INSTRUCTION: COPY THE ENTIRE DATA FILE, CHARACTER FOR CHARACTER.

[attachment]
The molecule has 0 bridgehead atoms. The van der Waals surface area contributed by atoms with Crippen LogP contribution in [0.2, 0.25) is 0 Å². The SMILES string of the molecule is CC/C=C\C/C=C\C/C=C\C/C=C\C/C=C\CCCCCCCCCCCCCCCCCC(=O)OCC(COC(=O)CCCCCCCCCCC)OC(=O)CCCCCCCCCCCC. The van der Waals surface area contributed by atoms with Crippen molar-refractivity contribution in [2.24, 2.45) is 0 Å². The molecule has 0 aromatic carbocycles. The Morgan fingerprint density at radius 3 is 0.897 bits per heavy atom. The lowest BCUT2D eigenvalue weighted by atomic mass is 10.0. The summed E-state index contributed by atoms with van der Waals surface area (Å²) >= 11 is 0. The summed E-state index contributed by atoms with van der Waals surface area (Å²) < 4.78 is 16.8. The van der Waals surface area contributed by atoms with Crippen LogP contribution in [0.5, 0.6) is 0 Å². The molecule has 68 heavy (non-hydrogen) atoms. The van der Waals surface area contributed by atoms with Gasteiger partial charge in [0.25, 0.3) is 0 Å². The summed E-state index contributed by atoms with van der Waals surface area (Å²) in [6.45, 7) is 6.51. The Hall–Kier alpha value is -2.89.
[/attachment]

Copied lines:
The molecule has 0 bridgehead atoms. The van der Waals surface area contributed by atoms with Crippen LogP contribution in [0.2, 0.25) is 0 Å². The SMILES string of the molecule is CC/C=C\C/C=C\C/C=C\C/C=C\C/C=C\CCCCCCCCCCCCCCCCCC(=O)OCC(COC(=O)CCCCCCCCCCC)OC(=O)CCCCCCCCCCCC. The van der Waals surface area contributed by atoms with Crippen molar-refractivity contribution in [2.24, 2.45) is 0 Å². The molecule has 0 aromatic carbocycles. The Morgan fingerprint density at radius 3 is 0.897 bits per heavy atom. The lowest BCUT2D eigenvalue weighted by atomic mass is 10.0. The summed E-state index contributed by atoms with van der Waals surface area (Å²) >= 11 is 0. The summed E-state index contributed by atoms with van der Waals surface area (Å²) < 4.78 is 16.8. The van der Waals surface area contributed by atoms with Crippen LogP contribution in [0.5, 0.6) is 0 Å². The molecule has 68 heavy (non-hydrogen) atoms. The van der Waals surface area contributed by atoms with Gasteiger partial charge in [0.25, 0.3) is 0 Å². The summed E-state index contributed by atoms with van der Waals surface area (Å²) in [6.45, 7) is 6.51. The Hall–Kier alpha value is -2.89.